How to Subvert a Democracy: Inside India’s Deep State
By Josy Joseph
While we grapple with probably one of the most acute democratic crises in our country — a crisis both existential and confabulatory in nature — we have a tendency of putting our problems on a highly elevated pedestal and never taking our gazes off it. Sometimes it seems as if we, as a country, love to romanticise national crises just the way we glamorise our heroes.
If we are a resilient people, there are (read: should be) none more resilient than us. If we are corrupt people, there are (read: should be) none more corrupt than us. If we are a politically confused nation, then there is none more politically confused than us.
The thirst for exclusivity and clique-ism, makes us blind to other nations’ or countries’ struggles and achievements with respect to many problems which are, if not the same, quite similar to ours.
Just within our region, with countries that we have a shared history and ancestry with, lie many answers to our national, especially political, woes. From India to Bangladesh, to Sri Lanka to Myanmar, we share, with the peoples and leaderships of these countries, many commonalities, including parts of our history, culture, values and ideals. If only we were truly to look for answers to our problems, we may very well find them.
An investigative journalist’s account of the ways in which elitism and oligarchic power structures have eroded the fabric and essence of democracy in India has many lessons for Pakistan’s own crises of governance
In this regard, award-winning investigative journalist’s Josy Joseph’s recent book, How To Subvert A Democracy: Inside India’s Deep State, is an excellent account of all the ways in which elitism and oligarchic power structures have eroded the fabric and essence of democracies worldwide.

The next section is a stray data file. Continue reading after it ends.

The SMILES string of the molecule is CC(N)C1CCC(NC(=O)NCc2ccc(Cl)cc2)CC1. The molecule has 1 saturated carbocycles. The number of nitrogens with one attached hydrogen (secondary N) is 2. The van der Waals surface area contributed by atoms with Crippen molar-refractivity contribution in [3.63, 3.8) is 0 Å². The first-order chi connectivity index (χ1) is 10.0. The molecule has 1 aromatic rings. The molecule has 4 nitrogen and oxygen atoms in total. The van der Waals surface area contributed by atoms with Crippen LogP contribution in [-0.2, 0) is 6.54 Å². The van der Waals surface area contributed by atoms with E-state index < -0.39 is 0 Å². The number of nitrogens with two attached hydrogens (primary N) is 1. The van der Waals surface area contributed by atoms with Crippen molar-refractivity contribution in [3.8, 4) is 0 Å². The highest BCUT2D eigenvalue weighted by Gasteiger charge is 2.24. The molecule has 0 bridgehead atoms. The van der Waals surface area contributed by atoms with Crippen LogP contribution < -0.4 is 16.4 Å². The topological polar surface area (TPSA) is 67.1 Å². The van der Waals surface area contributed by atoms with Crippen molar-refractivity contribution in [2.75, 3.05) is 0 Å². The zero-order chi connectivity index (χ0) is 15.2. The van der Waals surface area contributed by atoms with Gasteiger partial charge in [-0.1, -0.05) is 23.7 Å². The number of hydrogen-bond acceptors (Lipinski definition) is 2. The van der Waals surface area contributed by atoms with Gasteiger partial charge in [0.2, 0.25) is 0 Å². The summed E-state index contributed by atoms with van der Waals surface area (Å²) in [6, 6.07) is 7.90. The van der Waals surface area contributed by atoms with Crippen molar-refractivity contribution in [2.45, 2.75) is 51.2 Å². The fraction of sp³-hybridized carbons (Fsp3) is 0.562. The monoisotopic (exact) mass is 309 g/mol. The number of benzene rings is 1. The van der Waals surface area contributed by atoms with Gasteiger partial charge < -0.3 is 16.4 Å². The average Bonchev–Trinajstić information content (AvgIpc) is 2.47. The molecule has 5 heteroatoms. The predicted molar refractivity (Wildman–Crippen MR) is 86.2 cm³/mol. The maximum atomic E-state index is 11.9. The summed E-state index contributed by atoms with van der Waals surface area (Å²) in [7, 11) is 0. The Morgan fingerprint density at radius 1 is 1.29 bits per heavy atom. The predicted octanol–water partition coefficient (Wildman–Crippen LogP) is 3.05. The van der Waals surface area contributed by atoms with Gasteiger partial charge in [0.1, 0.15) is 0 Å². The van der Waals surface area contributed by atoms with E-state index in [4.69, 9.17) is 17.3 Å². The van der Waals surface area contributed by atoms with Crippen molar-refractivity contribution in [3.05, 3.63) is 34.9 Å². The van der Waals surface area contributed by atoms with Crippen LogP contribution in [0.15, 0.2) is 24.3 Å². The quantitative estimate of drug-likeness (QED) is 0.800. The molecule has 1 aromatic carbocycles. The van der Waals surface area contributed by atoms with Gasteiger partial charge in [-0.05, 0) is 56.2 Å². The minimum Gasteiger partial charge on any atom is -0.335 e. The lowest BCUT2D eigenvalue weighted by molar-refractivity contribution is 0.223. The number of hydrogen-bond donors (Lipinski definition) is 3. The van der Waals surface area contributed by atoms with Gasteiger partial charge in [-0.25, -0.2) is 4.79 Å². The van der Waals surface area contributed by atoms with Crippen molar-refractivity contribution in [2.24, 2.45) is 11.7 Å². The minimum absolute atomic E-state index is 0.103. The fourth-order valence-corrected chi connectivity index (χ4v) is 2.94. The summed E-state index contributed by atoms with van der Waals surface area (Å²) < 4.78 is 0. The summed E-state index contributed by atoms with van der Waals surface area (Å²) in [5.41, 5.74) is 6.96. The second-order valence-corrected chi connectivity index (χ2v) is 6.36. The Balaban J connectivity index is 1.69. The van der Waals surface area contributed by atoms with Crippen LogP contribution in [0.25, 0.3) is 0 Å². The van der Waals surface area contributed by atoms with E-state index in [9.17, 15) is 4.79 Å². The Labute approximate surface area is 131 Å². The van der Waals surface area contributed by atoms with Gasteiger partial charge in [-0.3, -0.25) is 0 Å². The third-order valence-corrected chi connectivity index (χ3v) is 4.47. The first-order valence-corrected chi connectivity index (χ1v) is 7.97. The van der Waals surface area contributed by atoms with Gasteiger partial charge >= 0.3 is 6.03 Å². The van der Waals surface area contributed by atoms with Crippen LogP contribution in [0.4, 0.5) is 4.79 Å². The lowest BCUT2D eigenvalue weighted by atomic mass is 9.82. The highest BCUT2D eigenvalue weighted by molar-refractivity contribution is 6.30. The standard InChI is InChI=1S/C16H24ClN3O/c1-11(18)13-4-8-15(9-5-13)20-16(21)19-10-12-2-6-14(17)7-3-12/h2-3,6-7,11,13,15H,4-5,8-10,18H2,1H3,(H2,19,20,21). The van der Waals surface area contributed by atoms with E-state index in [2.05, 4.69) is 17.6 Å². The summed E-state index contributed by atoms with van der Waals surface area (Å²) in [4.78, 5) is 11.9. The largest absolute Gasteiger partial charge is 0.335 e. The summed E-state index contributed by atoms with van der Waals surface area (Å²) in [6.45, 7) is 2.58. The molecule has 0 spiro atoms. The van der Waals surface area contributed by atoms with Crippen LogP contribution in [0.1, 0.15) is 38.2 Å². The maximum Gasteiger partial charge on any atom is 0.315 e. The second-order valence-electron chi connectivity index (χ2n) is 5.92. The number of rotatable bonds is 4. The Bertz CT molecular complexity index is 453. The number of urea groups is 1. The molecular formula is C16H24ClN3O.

By showing minutely each and every event relevant to historical integrity and the present-day bureaucratic workings of the Indian state, Joseph’s account is a picture-perfect account of the trivial machinations of larger-than-life politics. In his own words, “Through this book I attempt to show — through real-life examples, characters and data — how a small set of such elites use the legitimate arms of the state to destabilise a large democracy of hundreds of millions of people.”
Joseph uses his vast range of insights and experiences, as one of the world’s finest investigative journalists, to explain in meticulous detail the sub-events that preceded and followed some of the tectonic shifts in the Indian government’s policies. The incidents in this unparalleled reportage, unravelled intricately and delicately by Joseph yet explained with clinical objectivity, include the undercurrents and the aftermath of many well known events.
They include the Mumbai train bombings in the context of the global war on terror. They include the Delhi riots and Gujarat’s own ‘war on terror’ in the context of rising communalism and the Kashmir insurgency, and how it was cemented by the Indian government’s strong-handed tactics. They also include the 1999 hijacking of Indian Airlines aircraft IC-814, and the cases spanning and connecting all these threads together show us how institutions responsible for security, law-enforcement and intelligence gathering were hand in glove with each other and other controlling elements in order to scuttle accountability and the rule of law.
Most interesting is the tale of Wahid Deen Mohammad, a primary school teacher in one of Mumbai’s many slums, and how he was repeatedly arrested and tortured at the whims of many police and intelligence officials tasked with hunting down the Mumbai bombers. We often tend to associate the global ‘war on terror’ with Muslim countries, but the truth is that Muslims across the world have borne the brunt of the short-sighted policies of Western countries.